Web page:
Are you ready for some (more) quirky football failures? Following is part two of Failure’s three-part Quirkiest Football Failures series.
August 30, 2008: The Idaho Vandals lose their season-opening football game to the Arizona Wildcats 70-0, while also suffering the indignity of competing while wearing uniform pants that feature a prominent “I” (University of Idaho) logo with “Vandals” in script across the players’ buttocks. “We didn’t realize how noticeable it [the logo] would be until it was on our players,” says Idaho athletic director Rob Spear, citing a “miscommunication” between the school and Nike over the design of the uniforms. Weeks later, the Vandals’ cheerleading squad is pressured into redesigning its uniforms after the university receives complaints that the girls’ recently-debuted two-piece outfits are too skimpy.
August 13, 2001: A preseason game between the Philadelphia Eagles and Baltimore Ravens is cancelled 35 minutes after its scheduled start because of ruts, bumps, dips and divots in the newly-installed NexTurf field at Veterans Stadium. To make matters worse, the venue’s jam-packed press elevator breaks down, stranding 18 members of the media for 40 minutes.
January 31, 1993: The Dallas Cowboys defeat the Buffalo Bills 52-17 in Super Bowl XXVII. The Bills commit a record nine turnovers en route to the team’s third consecutive Super Bowl defeat. The most memorable play occurs in the fourth quarter when Dallas defensive tackle Leon Lett picks up a Frank Reich fumble at the Dallas 35-yard line and begins rumbling toward the Buffalo end zone, poised to score his first touchdown “since [he] was 10 years old playing pee-wee football.” But Lett is unable to resist the temptation to showboat, and as he approaches the goal line he slows a bit while holding the football out to one side. This allows Bills wide receiver Don Beebe to catch up and swat the ball out of his hand at the 1-yard line. The ball rolls through the end zone for a touchback, spoiling Lett’s chance at Super Bowl glory.
August 8, 2005: Due to a bug in the highly-realistic Madden NFL ’06 video game, New York Jets offensive lineman Michael King (6’6’‘, 298 pounds) is rendered a Lilliputian seven inches tall. “You can barely see him on the field,” says Madden producer, Phil Frazier. “He’s a tiny little guy.”
January 1, 1929: Roy “Wrong Way” Riegels, center for the California Golden Bears, picks up a fumble in the 1929 Rose Bowl against the Georgia Tech Yellowjackets and runs 70 yards back towards his own end zone, eventually getting tackled at his own 1-yard-line. California’s next play results in a safety, crucial points the Yellowjackets need to eke out an 8-7 win.
October 12, 2008: Detroit Lions quarterback Dan Orlovsky, making his first NFL start, accidentally runs out of the back of his own end zone during a first quarter pass play, giving the Minnesota Vikings a 2-0 lead. “When they started blowing the whistle, I was like, ‘Did we false start or were they offsides or something?’” says Orlovsky after the game. “And I looked [down], and I was just like, ‘You’re an idiot.’” The safety proves to be the margin of defeat for the Lions, who lose the game 12-10 and fall to 0-5 on the season, the eighth time in 75 years that the organization starts a season 0-5.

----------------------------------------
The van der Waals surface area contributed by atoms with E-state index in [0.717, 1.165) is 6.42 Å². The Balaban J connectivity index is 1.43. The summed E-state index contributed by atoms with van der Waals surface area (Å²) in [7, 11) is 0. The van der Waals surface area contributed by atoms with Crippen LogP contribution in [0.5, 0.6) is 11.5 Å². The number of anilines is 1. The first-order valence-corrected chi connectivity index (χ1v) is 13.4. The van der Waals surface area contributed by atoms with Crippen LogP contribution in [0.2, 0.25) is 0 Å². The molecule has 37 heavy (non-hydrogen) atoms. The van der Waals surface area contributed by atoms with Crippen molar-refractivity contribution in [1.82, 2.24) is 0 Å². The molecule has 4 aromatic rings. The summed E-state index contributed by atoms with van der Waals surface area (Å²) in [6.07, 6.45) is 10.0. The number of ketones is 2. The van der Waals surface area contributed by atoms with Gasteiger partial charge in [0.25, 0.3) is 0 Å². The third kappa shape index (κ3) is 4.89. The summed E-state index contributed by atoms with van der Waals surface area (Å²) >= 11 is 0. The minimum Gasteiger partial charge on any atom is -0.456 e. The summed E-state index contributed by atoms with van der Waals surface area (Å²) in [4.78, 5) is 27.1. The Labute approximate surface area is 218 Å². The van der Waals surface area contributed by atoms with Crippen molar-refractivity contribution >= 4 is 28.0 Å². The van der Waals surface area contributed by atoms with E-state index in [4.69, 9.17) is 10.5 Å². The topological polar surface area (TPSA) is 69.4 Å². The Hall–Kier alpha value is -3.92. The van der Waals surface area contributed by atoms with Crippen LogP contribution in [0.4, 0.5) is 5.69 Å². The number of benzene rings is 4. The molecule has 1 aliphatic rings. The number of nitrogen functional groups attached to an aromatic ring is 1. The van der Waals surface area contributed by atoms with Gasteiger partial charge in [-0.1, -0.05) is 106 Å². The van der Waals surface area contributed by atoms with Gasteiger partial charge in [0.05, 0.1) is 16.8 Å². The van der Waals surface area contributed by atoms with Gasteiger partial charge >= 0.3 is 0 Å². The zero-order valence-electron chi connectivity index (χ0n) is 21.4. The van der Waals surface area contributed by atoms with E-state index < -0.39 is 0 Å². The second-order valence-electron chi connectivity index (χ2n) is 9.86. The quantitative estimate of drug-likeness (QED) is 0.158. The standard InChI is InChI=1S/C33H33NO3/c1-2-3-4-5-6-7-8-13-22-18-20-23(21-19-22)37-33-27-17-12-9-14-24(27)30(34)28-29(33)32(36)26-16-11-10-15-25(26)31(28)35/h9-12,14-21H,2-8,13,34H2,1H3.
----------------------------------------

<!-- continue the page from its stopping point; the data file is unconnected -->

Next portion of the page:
September 26, 1998: The Prairie View A&M University football team defeats Langston University 14-12, ending a streak of 80 consecutive losses. The nine-year streak is low-lighted by the 1990 season (when Prairie View fails to field a team), and the 1991 season (during which the Panthers score a mere 48 points, while allowing an average of 56 points per game).
November 16, 2008: Philadelphia Eagles quarterback Donovan McNabb throws three interceptions and loses a fumble during an ugly 13-13 tie against the hapless Cincinnati Bengals (1-8-1). Then, during a postgame press conference, McNabb admits he didn’t know that a regular season NFL game could end in a tie, saying, “When the [Hail Mary] was called [on the last play of overtime], I kind of figured, ‘I guess there’s ties in the NFL.’” McNabb goes on to compound his error by indicating that he doesn’t know the postseason overtime rule, which states that playoff games cannot end in a tie: “I hate to see what happens in the Super Bowl…. You have to settle with a tie,” offers the uninformed veteran.
January 30, 1968: The Dallas Cowboys draft 6-4 wide receiver David McDaniels in the second round, due in large part to his 4.40 40-yard dash time, recorded on a track at Mississippi Valley State University. At training camp, McDaniels looks slow compared to the defensive backs and is re-timed at 4.73 seconds, at which point the team finds out that the college track is short by a yard-and-a-half. Later, the Cowboys save face by trading McDaniels to the Chicago Bears—a team that also timed him at 4.40—for a second round pick. To this day, all NFL scouts measure to make sure the course in question is exactly 40 yards.
January 4, 2004: Seattle Seahawks quarterback Matt Hasselbeck announces, “We want the ball, and we’re going to score,” immediately after the Seahawks win the overtime coin toss during a wildcard playoff game versus the Green Bay Packers at Lambeau Field. The comment is picked up by the referee’s microphone and is heard by both television viewers and the hostile crowd inside the stadium. Ultimately, a Hasselbeck pass does lead to the winning score—for the other team—as the overconfident QB throws throws an interception that Packers’ cornerback Al Harris returns for a touchdown, giving Green Bay a 33-27 win.